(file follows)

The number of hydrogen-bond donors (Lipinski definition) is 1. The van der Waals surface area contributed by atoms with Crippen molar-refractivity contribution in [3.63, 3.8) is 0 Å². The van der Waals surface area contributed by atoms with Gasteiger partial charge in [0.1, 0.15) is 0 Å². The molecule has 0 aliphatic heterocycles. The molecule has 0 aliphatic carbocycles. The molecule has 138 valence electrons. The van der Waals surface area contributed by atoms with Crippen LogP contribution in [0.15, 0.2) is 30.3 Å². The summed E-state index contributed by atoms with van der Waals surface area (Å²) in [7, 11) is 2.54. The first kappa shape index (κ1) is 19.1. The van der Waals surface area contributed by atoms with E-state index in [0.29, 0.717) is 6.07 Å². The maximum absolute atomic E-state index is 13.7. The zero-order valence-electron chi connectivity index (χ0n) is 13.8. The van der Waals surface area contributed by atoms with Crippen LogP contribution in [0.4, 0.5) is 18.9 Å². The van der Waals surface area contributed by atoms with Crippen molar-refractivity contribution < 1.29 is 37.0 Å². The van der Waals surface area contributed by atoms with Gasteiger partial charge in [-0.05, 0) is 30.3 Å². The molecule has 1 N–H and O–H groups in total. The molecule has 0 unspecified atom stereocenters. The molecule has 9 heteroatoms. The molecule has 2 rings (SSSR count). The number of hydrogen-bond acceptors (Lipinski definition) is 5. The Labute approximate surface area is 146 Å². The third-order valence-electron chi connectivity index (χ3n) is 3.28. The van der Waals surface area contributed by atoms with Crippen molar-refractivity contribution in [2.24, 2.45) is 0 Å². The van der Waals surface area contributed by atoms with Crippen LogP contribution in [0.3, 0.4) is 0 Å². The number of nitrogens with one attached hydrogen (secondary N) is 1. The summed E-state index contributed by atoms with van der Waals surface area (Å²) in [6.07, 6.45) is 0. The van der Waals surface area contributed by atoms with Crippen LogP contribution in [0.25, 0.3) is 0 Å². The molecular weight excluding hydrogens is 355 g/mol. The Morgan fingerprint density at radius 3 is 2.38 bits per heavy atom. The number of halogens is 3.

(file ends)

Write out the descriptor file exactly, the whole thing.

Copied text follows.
The number of hydrogen-bond donors (Lipinski definition) is 1. The van der Waals surface area contributed by atoms with Crippen molar-refractivity contribution in [3.63, 3.8) is 0 Å². The van der Waals surface area contributed by atoms with Gasteiger partial charge in [0.1, 0.15) is 0 Å². The molecule has 0 aliphatic heterocycles. The molecule has 0 aliphatic carbocycles. The molecule has 138 valence electrons. The van der Waals surface area contributed by atoms with Crippen LogP contribution in [0.15, 0.2) is 30.3 Å². The summed E-state index contributed by atoms with van der Waals surface area (Å²) in [7, 11) is 2.54. The first kappa shape index (κ1) is 19.1. The van der Waals surface area contributed by atoms with E-state index in [0.29, 0.717) is 6.07 Å². The maximum absolute atomic E-state index is 13.7. The zero-order valence-electron chi connectivity index (χ0n) is 13.8. The van der Waals surface area contributed by atoms with Crippen LogP contribution in [0.4, 0.5) is 18.9 Å². The van der Waals surface area contributed by atoms with Crippen molar-refractivity contribution < 1.29 is 37.0 Å². The van der Waals surface area contributed by atoms with Gasteiger partial charge in [-0.05, 0) is 30.3 Å². The molecule has 1 N–H and O–H groups in total. The molecule has 0 unspecified atom stereocenters. The molecule has 9 heteroatoms. The molecule has 2 rings (SSSR count). The number of hydrogen-bond acceptors (Lipinski definition) is 5. The Labute approximate surface area is 146 Å². The third-order valence-electron chi connectivity index (χ3n) is 3.28. The van der Waals surface area contributed by atoms with Crippen molar-refractivity contribution in [2.24, 2.45) is 0 Å². The van der Waals surface area contributed by atoms with Crippen LogP contribution in [0.3, 0.4) is 0 Å². The number of nitrogens with one attached hydrogen (secondary N) is 1. The summed E-state index contributed by atoms with van der Waals surface area (Å²) in [6.07, 6.45) is 0. The van der Waals surface area contributed by atoms with Crippen LogP contribution in [0.25, 0.3) is 0 Å². The molecular weight excluding hydrogens is 355 g/mol. The Morgan fingerprint density at radius 3 is 2.38 bits per heavy atom. The number of halogens is 3.